La Scala, Milan, March 31, 2017—Donizetti’s Anna Bolena has had a tumultuous history at La Scala. Triumphs include Maria Callas’ legendary live-recorded 1957 performance—an abiding benchmark interpretation. Scandals include Montserrat Caballé’s late-cancellation in 1982, when, for the first and only time at La Scala, an irate audience prevented the performance from going ahead. It’s therefore fitting that this latest performance—the first of La Scala’s bel canto project, which attempts to raise the profile of a lately-neglected portion of the repertoire—featured great singing and controversy alike.
True to form, there was curtain-call clamor this time around, much of which was reserved for Marie-Louise Bischofberger’s messy production—an import from Opéra National de Bordeaux. Bischofberger provides little in the way of set, save for a quadriform opening, framing pointless images such as moody skylines, unidentifiable edifices, and a murder of crows. Incongruous costumes range from Elizabethan garb to a blingy monstrosity of a fur-lined coat for Enrico VIII. A young girl and two very large dogs, both of which make recurring cameo appearances, do not hide that this is a production devoid of ideas.
If staging received the biggest boos, Carlo Colombara came a close second. While his rough-and-ready delivery made for an appropriately brutish Enrico, the bass’ coarse singing was a woeful match for Donizetti’s sparkling vocal lines. Sonia Ganassi gave a heart-on-sleeve account of Seymour, but she has lost some of her former sheen, and sounded uneven and bland.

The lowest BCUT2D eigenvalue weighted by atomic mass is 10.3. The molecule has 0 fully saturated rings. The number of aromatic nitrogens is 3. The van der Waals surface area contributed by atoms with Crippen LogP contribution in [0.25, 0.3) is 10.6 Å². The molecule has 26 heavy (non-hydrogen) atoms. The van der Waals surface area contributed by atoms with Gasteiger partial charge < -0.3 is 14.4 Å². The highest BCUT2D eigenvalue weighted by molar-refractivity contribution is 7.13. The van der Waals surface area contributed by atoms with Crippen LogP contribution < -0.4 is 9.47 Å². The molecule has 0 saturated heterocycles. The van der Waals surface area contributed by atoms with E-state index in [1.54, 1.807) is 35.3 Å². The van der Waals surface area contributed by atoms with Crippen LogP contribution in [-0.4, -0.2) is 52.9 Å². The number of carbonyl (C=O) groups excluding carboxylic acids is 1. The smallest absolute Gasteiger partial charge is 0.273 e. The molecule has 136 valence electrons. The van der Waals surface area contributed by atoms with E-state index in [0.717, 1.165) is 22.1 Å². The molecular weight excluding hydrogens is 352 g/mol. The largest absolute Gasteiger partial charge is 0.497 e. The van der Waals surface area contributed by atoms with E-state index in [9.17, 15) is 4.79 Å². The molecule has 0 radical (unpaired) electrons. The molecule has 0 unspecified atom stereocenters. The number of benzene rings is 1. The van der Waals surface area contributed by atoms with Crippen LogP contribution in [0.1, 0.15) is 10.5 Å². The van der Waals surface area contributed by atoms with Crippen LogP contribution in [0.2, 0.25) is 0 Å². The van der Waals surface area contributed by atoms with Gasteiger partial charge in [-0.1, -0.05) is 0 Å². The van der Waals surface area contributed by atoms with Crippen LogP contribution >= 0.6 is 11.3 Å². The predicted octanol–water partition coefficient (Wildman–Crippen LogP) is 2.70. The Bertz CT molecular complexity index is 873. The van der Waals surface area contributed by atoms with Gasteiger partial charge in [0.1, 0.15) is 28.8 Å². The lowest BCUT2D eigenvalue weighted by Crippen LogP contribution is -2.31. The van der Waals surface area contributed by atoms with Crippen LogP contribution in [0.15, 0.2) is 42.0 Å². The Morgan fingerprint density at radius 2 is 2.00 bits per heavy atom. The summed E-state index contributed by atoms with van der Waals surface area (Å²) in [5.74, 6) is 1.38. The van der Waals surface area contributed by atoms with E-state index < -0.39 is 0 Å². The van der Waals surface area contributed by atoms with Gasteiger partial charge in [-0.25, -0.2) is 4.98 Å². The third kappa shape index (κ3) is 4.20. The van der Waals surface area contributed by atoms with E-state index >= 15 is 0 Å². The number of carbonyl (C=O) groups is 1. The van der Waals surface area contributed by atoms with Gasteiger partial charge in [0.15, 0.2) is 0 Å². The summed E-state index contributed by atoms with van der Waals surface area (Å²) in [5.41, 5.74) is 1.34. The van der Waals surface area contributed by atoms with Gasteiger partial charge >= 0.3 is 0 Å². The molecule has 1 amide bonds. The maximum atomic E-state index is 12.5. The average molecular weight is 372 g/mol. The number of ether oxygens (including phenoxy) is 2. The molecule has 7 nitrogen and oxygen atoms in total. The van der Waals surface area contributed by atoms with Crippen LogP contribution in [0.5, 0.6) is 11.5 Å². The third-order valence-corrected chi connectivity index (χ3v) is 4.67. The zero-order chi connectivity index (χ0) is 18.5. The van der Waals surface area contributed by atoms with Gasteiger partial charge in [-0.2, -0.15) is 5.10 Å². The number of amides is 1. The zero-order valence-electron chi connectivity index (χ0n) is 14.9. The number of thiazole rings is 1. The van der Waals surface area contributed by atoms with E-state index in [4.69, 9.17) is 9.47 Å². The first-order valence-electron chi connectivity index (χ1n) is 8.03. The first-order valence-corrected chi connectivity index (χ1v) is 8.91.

Martina Belli and Mattia Denti were solid if unremarkable as Smeton and Rochefort respectively. Piero Pretti’s unaffected Percy, Anna’s tortured suitor, was somewhat better. If there is a touch of rasp in the tenor’s bright, full voice, his sound is particularly interesting above the passaggio. Pretti tossed out top notes in cabalettas with little apparent difficulty; his high-D in “Nel veder la tua costanza” was a treat.
The success or failure of Anna Bolena rests on the delivery of the title role, and Hibla Gerzmava’s vivid, mercurial portrayal made for a triumphant house debut. The soprano pairs musicality with fine technique: she was able to morph from rage to steely tenacity, for example, on the held note that connects cries of “Guidici ad Anna” to “Ah! Segnata è la mia sorte”. In the mad scene finale she provided luminous delicacy in “piangete voi”, caressing triplets and trills in “Al dolce guidami”, and dazzling acrobatics in “Coppia iniqua”. Shortly after, she was showered with cheers.
In contrast, conductor Ion Marin (standing in for Bruno Campanello) was volleyed with boos, which seemed unwarranted when the playing had been so dynamic and colorful. The excellent chorus was tight and direct. A mixed performance, then, but with plenty to enjoy.